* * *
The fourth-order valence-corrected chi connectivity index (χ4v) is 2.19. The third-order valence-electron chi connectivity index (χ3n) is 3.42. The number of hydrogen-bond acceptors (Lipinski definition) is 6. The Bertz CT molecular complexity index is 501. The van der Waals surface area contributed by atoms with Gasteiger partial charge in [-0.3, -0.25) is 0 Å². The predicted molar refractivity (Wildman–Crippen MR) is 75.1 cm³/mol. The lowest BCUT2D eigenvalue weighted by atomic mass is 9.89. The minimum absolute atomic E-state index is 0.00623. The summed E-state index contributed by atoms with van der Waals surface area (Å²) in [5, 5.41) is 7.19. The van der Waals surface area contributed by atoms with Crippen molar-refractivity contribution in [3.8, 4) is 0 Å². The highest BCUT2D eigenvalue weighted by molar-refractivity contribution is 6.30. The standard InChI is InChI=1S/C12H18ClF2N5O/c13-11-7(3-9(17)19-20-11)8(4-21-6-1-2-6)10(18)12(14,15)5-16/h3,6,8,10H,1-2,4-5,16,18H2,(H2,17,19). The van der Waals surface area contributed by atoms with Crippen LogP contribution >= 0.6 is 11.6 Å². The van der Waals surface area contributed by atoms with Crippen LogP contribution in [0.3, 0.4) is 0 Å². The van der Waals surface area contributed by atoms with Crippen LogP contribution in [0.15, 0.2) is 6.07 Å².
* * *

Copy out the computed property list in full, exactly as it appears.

The fourth-order valence-corrected chi connectivity index (χ4v) is 2.19. The third-order valence-electron chi connectivity index (χ3n) is 3.42. The number of hydrogen-bond acceptors (Lipinski definition) is 6. The Bertz CT molecular complexity index is 501. The van der Waals surface area contributed by atoms with Gasteiger partial charge in [-0.3, -0.25) is 0 Å². The predicted molar refractivity (Wildman–Crippen MR) is 75.1 cm³/mol. The lowest BCUT2D eigenvalue weighted by atomic mass is 9.89. The minimum absolute atomic E-state index is 0.00623. The summed E-state index contributed by atoms with van der Waals surface area (Å²) in [5, 5.41) is 7.19. The van der Waals surface area contributed by atoms with Crippen molar-refractivity contribution in [3.8, 4) is 0 Å². The highest BCUT2D eigenvalue weighted by molar-refractivity contribution is 6.30. The standard InChI is InChI=1S/C12H18ClF2N5O/c13-11-7(3-9(17)19-20-11)8(4-21-6-1-2-6)10(18)12(14,15)5-16/h3,6,8,10H,1-2,4-5,16,18H2,(H2,17,19). The van der Waals surface area contributed by atoms with Crippen LogP contribution >= 0.6 is 11.6 Å². The van der Waals surface area contributed by atoms with Crippen LogP contribution in [0.3, 0.4) is 0 Å². The van der Waals surface area contributed by atoms with Crippen LogP contribution in [0.15, 0.2) is 6.07 Å².